Anna K by Jenny Lee: A Refreshing Revamp of Classic Literature

November 24, 2021 Young Adult Fiction 2

Darling Bookworms,
You know how there are approximately thirty seven zillion different Jane Austen retellings? I almost always enjoy them, but when I don’t realize I’ve picked up yet another revamp of Pride and Prejudice, sometimes I get the teensiest bit cranky. There are other Austens! Plus, there remains a whole trove of other classics that could use a fresh twist. Jenny Lee understood this. She went, “dude, what would happen if Anna Karenina were a teenage girl?” And then she wrote this fantastic story full of flawed characters that stayed true to the spirit of the source material but also added, like, a lot of glitter? I AM OBSESSED.

Every happy teenage girl is the same, while every unhappy teenage girl is miserable in her own special way.

I know what you’re thinking, you skeptical sweethearts. You’re thinking “ummmm but Anna Karenina was like super depressing and bleak, is this really a good idea?” You’re not wrong. Anna Karenina is bleak AF, and Jenny Lee didn’t Disney-fy her source material. Despite being a YA retelling, Anna K has the same intense vibes. The same forbidden love. The same tragic twists. (Well, almost the same, let’s not get spoilery here.) The titular Anna K is an outrageously wealthy teenager in the Manhattan social elite. Technically she lives in Greenwich, CT, where she attends a fancy school, but elite circles are pretty insular, and it’s only a train ride away from the city. (Oh yeah, a train ride. You know where this is going.) Anna is the daughter of a wealthy Korean businessman and an old money white East Coast socialite. She is the golden child: perfect persona, perfect student, perfect boyfriend. While on her way to the city to help mop up a mess her ne’er-do-well brother has made, she runs into Alexia “Count” Vronsky, and Cupid’s arrow hits them both straight in the butt. Vronsky is something of a scoundrel. He’s also extremely wealthy, and he has a well earned reputation as a playboy and hard partier. The two cannot stay away from each other, no matter how hard they try. They may not be in 19th Century Russia, but the social conventions they’re up against are significant. I seriously cannot get over how well this book did justice to the original Tolstoy while also being so innovative. Let’s be real- Tolstoy is A LOT. I S T R U G G L E D to get through Anna Karenina because Tolstoy’s prose is just so… sleep inducing. This was no mean feat! Brilliant. Witty. Heartbreaking. Beautiful. I may never be over it.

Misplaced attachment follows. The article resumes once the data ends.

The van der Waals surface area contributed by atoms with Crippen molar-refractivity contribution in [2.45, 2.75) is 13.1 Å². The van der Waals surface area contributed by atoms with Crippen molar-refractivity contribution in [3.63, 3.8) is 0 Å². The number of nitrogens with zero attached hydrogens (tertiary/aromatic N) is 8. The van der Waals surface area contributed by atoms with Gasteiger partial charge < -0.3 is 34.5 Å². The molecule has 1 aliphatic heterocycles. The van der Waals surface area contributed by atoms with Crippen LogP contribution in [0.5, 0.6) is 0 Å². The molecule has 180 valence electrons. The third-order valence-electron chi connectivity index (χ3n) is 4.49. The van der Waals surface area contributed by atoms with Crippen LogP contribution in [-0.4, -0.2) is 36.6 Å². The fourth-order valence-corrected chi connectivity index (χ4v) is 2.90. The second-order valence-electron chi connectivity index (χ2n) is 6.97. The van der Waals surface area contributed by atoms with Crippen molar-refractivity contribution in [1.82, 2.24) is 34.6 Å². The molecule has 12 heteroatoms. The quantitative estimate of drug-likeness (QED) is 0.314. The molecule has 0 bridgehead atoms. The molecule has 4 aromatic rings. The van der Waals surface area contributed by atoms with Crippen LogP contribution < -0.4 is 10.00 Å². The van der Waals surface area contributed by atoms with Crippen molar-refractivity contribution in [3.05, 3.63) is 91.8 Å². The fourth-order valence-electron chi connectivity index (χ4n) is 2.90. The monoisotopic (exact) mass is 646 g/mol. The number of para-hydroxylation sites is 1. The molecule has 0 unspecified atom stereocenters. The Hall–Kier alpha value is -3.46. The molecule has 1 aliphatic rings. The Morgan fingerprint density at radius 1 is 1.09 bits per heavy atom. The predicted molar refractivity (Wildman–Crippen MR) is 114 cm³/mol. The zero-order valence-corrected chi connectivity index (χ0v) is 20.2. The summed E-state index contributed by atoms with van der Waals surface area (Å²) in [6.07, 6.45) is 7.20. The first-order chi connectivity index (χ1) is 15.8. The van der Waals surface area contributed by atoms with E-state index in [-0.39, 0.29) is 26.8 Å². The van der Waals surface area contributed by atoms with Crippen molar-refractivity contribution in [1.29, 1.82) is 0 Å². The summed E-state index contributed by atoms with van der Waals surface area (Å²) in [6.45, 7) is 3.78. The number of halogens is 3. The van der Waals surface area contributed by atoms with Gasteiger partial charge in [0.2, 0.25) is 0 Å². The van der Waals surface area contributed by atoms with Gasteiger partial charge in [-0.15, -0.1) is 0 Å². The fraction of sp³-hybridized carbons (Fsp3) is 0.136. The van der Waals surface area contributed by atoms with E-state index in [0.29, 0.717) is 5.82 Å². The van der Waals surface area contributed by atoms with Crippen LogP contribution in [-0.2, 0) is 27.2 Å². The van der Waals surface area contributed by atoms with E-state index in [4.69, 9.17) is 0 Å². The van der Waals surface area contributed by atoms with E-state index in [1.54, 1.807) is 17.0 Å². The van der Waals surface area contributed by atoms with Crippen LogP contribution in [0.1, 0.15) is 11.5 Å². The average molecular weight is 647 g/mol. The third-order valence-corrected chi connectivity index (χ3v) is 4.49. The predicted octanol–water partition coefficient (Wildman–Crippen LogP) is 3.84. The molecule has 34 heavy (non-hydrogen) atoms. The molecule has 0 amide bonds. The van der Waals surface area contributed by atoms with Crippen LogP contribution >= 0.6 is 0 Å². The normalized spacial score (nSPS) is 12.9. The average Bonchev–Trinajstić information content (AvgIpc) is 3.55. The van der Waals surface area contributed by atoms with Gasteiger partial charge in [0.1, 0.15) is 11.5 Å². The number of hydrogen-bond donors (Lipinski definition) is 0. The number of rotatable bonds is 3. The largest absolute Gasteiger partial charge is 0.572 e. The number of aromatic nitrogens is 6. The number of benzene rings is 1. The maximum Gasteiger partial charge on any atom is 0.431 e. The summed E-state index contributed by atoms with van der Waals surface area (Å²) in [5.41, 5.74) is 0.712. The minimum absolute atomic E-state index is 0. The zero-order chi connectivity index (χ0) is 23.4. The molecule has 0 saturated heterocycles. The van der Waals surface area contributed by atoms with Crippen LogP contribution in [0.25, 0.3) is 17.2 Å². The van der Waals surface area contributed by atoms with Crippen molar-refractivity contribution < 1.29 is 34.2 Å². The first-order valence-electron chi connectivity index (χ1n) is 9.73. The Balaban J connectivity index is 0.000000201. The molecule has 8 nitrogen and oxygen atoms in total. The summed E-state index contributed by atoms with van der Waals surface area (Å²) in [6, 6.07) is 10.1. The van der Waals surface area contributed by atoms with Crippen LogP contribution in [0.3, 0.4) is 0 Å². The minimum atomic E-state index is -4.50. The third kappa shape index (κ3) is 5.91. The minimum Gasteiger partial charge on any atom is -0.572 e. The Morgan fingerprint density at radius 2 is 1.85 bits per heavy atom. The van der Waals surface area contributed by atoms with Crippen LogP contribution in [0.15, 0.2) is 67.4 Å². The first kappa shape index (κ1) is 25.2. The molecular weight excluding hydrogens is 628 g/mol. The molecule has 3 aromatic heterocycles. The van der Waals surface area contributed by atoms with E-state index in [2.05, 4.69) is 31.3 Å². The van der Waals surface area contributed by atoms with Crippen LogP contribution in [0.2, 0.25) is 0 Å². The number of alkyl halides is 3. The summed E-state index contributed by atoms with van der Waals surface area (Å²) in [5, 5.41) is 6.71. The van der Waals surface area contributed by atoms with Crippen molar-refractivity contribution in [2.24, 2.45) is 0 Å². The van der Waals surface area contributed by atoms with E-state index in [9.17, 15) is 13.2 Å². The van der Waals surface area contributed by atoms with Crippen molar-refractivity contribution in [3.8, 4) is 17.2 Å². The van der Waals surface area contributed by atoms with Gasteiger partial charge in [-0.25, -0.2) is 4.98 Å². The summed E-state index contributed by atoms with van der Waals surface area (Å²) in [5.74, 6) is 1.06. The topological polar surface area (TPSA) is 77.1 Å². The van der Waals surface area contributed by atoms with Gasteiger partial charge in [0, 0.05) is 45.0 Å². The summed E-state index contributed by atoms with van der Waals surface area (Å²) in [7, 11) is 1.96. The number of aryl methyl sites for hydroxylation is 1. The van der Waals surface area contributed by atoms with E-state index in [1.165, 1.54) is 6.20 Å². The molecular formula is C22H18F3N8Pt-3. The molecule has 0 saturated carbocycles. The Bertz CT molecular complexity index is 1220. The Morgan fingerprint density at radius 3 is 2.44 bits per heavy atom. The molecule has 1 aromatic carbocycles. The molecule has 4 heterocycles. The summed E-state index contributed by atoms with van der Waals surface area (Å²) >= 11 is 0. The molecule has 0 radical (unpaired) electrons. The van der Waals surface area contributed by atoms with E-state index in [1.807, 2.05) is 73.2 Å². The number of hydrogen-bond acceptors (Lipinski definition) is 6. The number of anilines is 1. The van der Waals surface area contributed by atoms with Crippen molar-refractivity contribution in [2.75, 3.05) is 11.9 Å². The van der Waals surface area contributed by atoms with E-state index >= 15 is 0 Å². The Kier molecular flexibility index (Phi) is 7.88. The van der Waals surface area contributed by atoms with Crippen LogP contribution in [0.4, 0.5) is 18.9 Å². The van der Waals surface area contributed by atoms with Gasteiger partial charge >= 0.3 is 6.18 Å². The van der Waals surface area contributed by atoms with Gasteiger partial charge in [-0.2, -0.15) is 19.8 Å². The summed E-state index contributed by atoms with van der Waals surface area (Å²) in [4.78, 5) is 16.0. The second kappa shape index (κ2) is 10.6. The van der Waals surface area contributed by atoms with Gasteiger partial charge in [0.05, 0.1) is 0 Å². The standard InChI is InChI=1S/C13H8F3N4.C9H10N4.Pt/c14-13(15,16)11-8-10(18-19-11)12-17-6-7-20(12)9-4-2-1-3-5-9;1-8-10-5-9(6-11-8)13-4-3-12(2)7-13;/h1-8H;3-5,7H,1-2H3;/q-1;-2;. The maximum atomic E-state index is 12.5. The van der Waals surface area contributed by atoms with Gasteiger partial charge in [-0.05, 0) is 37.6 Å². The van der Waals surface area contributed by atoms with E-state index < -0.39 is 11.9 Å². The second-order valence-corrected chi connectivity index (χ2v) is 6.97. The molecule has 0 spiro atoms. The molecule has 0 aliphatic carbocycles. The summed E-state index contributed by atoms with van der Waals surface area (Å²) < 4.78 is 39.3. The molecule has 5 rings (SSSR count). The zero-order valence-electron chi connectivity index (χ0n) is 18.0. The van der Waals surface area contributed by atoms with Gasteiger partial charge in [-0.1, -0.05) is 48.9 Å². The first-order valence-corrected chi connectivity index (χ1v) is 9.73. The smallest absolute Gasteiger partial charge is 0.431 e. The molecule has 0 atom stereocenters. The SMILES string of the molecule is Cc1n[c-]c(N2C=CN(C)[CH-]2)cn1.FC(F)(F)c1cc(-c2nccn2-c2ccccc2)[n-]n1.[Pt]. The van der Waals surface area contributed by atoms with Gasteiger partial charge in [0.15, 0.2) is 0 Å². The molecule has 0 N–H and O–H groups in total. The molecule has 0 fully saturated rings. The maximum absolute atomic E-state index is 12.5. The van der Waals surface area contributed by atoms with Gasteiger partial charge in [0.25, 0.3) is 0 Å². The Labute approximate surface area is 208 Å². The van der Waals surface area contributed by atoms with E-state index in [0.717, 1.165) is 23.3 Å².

Um, spoiler alert? Anna K did not end the exact same way Anna Karenina did. Which means there was totally room for a sequel! Anna K Away follows a brokenhearted Anna on her quest to move on after tragedy. She embarks on a whirlwind travel schedule while her father attempts to talk her into finishing high school in South Korea. All the gloriously messy side characters we met in Anna K are still bumbling around, trying to make sense of their lives and their situations. Also, there’s K-Pop. You know what? I loved this sequel too. I mean, obviously the original Anna Karenina left things bleak and there was no follow up, but I really liked the way this book ended the story on a positive note. It’s not like everything is all sorted and happy (although, some of it is) but, well, it gives the reader some closure. Plus, I got attached to all these rich eccentric snobby weirdos in the first book and I’m happy I got to see what became of them. This second book was a lot less “classic literature retelling” and a lot more “contemporary YA about rich people,” but my tastes are eclectic and I loved them both.

At this point, I’d read just about any book Jenny Lee published. More Anna K books? Cool, I’d read them. Want to write a more fun version of Moby Dick? I’m down. Heck, I’d even read her version of Pride and Prejudice if she wanted to write it, despite my curmudgeonly opening. Seriously, folks, I’m going to need some of you to read this so that I have someone to talk about it with, OK?

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2 Responses to “Anna K by Jenny Lee: A Refreshing Revamp of Classic Literature”

  1. The Lucky Fish

    I must read this. I love Anna Karenina. And Tolstoy (I know,I know!)

    Is this a good time to confess that I’ve never read any Jane Austen?I did read that Pride and Prejudice and Zombies thing. Eek. Maybe I should do that this year

    • Katie Words for Worms

      I mean, I really love Austen, but not every author is going to be every reader’s jam, ESPECIALLY when it comes to classics. I’d say it’s worth at least giving Pride and Prejudice a try, sans zombies.

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